Help us write the sixth Open Organization book

Creating a handbook for achieving openness at scale

We're launching a community book project aimed at collecting the best case studies and exercises that illustrate openness in action.

Writing a handbook for achieving openness at scale
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"Yeah, but how do you actually do that?"

It's the most common question our community fields, both on Opensource.com and at innumerable conferences and workshops. People tend to understand why practicing openness in the workplace leads to greater agility, better innovation, and increased engagment—they just need to know how to achieve it all.

So we're writing a book to explain. And you can help.

We've nicknamed it The Open Organization Workbook, a working title that gestures to the new volume's utility as a handbook for achieving openness at scale, no matter the organizational size or mission. This sixth installment in the Open Organization book series will collect practical, actionable wisdom from change agents all over the world—people dedicated to helping individuals, teams, and entire organizations effectively harness the power of open thinking. It'll be our most ambitous book yet.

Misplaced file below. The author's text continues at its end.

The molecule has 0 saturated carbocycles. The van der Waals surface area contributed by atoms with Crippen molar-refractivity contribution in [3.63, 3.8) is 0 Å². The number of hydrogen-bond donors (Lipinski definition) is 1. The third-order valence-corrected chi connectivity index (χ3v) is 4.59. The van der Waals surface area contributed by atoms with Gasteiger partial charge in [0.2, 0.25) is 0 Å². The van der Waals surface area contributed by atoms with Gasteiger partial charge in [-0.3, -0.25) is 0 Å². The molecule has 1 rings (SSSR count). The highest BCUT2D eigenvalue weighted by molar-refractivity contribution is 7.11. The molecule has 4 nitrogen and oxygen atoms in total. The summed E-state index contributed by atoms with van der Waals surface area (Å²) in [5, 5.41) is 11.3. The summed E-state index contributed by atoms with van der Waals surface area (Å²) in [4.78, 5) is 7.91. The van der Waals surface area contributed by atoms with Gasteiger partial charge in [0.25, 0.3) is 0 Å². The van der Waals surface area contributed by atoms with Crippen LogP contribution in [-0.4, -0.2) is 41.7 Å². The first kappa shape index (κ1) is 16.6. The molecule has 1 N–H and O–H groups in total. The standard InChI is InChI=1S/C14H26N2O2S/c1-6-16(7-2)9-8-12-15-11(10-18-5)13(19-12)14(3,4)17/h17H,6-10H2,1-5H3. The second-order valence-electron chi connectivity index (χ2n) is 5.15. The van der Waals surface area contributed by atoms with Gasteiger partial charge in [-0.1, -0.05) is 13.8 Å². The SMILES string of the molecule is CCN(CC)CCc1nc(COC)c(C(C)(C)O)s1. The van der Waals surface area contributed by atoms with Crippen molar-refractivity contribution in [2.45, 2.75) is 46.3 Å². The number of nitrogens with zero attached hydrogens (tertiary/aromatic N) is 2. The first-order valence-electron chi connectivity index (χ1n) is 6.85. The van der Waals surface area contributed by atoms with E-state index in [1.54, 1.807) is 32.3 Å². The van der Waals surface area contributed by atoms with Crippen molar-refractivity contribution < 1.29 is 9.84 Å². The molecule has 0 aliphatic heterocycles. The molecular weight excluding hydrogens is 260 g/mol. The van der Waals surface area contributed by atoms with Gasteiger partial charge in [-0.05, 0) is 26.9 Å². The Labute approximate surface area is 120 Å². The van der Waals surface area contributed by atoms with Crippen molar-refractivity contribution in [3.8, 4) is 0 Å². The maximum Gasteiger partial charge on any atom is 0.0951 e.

It'll also be one of our most important. As Jim Whitehurst observed more than a year ago, understanding the "how" of the open organization—"the concrete and specific activities that occur when leaders-as-catalysts and associates-as-engaged-participants meet"—continues to be our community's most presing challenge. For Jim, that's what "continues to prove most mysterious and elusive to organizations today":

How specifically can we develop tactics to harness and direct passion and performance? How can we systematize our most successful structures? And how do we share our best practices and our failures?

How?

We'll answer that question the open source way: By launching a community book project aimed at collecting the best case studies and exercises that illustrate openness in action.

Want to help? Just read the instructions on GitHub, look over the table of contents, and submit a pitch by August 25.

About the author

Bryan Behrenshausen
Bryan Behrenshausen - Bryan has been a writer and editor at Opensource.com team since 2011. In 2015, he earned his PhD in Communication from UNC, Chapel Hill. When he's not thinking or writing about all things open source, he's playing vintage Nintendo, reading classic science fiction, or rehabilitating an old ThinkPad. Around the Net, he goes by the nickname "semioticrobotic."